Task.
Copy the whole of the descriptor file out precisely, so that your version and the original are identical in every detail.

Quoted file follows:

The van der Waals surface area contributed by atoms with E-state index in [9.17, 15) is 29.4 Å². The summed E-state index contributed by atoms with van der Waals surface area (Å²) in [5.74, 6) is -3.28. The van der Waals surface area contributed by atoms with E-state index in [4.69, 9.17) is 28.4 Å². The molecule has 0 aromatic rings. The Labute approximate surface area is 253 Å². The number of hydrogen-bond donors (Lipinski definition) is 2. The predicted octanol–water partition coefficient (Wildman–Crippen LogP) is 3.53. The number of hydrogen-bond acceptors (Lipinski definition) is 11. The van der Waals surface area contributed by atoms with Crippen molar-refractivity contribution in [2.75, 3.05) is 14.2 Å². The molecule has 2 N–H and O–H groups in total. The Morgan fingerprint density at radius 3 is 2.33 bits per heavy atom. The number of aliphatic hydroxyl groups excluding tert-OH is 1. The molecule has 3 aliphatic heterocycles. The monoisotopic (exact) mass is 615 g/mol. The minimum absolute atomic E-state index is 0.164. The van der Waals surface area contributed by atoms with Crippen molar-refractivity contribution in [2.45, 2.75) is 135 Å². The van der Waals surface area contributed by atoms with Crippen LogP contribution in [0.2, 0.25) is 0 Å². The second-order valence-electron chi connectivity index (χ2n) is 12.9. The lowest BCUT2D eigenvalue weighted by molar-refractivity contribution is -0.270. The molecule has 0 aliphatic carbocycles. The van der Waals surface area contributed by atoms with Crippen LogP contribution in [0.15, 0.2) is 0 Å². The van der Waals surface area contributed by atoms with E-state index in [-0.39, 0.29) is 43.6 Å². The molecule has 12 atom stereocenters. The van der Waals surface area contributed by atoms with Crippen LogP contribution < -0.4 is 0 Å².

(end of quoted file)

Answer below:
The van der Waals surface area contributed by atoms with E-state index in [9.17, 15) is 29.4 Å². The summed E-state index contributed by atoms with van der Waals surface area (Å²) in [5.74, 6) is -3.28. The van der Waals surface area contributed by atoms with E-state index in [4.69, 9.17) is 28.4 Å². The molecule has 0 aromatic rings. The Labute approximate surface area is 253 Å². The number of hydrogen-bond donors (Lipinski definition) is 2. The predicted octanol–water partition coefficient (Wildman–Crippen LogP) is 3.53. The number of hydrogen-bond acceptors (Lipinski definition) is 11. The van der Waals surface area contributed by atoms with Crippen molar-refractivity contribution in [2.75, 3.05) is 14.2 Å². The molecule has 2 N–H and O–H groups in total. The Morgan fingerprint density at radius 3 is 2.33 bits per heavy atom. The number of aliphatic hydroxyl groups excluding tert-OH is 1. The molecule has 3 aliphatic heterocycles. The monoisotopic (exact) mass is 615 g/mol. The minimum absolute atomic E-state index is 0.164. The van der Waals surface area contributed by atoms with Crippen molar-refractivity contribution in [2.45, 2.75) is 135 Å². The van der Waals surface area contributed by atoms with Crippen LogP contribution in [0.2, 0.25) is 0 Å². The second-order valence-electron chi connectivity index (χ2n) is 12.9. The lowest BCUT2D eigenvalue weighted by molar-refractivity contribution is -0.270. The molecule has 0 aliphatic carbocycles. The van der Waals surface area contributed by atoms with Crippen LogP contribution in [0.15, 0.2) is 0 Å². The van der Waals surface area contributed by atoms with E-state index in [-0.39, 0.29) is 43.6 Å². The molecule has 12 atom stereocenters. The van der Waals surface area contributed by atoms with Crippen LogP contribution < -0.4 is 0 Å².